A 300mm telephoto vs a 6 inches refractor

The Tamron SP 54 is a 300mm telephoto lens, with an aperture of 54mm. I took a 60 seconds of exposition image of M42 in Orion. A few months later I took a 15 seconds image of the same field through a 6 inches Sky-Watcher non-apo refractor.

The comparison throws some interesting conclusions:

1.- A 150mm lens gives more resolution than a 54mm lens. Stars are fainter in the 6 inches refractor picture.

2.- The light captured by a 54mm lens in 60 seconds is nearly equivalent to the one captured by a 150mm lens in 15 seconds. Nebulosity appears practically equal in brightness in the two pictures. The lower image is a full frame, meanwhile the upper one is cropped at 25%.

Both images were taken using an unmodded Canon DSLR camera, EOS 450D (or Rebel XTi) and an EQ6 equatorial mount.

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4 Responses to “A 300mm telephoto vs a 6 inches refractor”

  1. Hi,
    nice images of Orion nebula, i have few questions. i already have Sky watcher’s 6 inch dobsonian telescope. what type of tracking mount is required for taking long exposure images like above without introducing star trails?
    can you recommend some budget mounts that can be used for long exposure astrophotography?

    Thanks

    • computerphysicslab Says:

      For taking long exposure pictures you need to mount your optical tube assembly over a mount. You may get a cheap SkyWatcher HEQ5 that would be enough to track at sideral rate for short exposures, like 30 seconds or 1 minute and large focal lengths, like 1000mm or so. For longer expositions an autoguider would be necessary. I don’t use autoguider, and a way to take longer expositions is digitally stacking through a computer a set of short exposures. I use to take a lot of 30 seconds expositions.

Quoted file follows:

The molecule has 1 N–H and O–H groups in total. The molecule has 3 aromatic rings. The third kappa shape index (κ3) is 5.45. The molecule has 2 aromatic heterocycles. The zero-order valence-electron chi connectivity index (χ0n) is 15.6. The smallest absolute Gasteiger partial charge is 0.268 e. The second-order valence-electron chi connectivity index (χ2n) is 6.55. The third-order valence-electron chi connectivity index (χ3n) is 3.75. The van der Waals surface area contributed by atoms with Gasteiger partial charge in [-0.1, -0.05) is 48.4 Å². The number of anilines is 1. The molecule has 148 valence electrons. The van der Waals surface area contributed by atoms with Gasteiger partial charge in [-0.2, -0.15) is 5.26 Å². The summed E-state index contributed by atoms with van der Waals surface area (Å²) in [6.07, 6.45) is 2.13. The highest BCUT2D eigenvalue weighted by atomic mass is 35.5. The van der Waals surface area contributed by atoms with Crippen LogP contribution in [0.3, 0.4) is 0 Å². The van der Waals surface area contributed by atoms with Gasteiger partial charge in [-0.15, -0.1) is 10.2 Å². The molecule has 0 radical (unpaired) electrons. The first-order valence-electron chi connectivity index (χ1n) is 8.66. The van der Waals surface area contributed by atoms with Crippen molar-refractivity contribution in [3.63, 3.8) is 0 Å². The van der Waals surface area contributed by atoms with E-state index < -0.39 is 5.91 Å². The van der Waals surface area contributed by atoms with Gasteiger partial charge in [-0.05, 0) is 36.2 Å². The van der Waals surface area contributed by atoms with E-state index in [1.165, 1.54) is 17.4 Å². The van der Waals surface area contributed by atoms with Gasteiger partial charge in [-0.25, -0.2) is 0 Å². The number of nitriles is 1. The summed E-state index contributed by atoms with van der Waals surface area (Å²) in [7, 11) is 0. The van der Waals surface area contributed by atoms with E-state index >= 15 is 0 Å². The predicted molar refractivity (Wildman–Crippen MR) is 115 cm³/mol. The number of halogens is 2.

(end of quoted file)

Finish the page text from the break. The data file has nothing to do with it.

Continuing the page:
2. Julie Says:

    I wanted to thank you for the most amazing last 45mins as I have lingered through your images! I was online, looking for maps of the lunar surface and stumbled upon your site. I am neither an astronomer nor a scientist although I love to take photographs (Macro) of more terrestrial subjects! It is not my usual MO to leave comments however the intensity of your love and dedication obvious in the execution of your work was more than worth my time to encourage you in your pursuits..kudos and thank you.

    • computerphysicslab Says:

      Thanks to people like you I have enough encouragement to share my modest pictures. I hope you enjoy them as much as I did when I took them.

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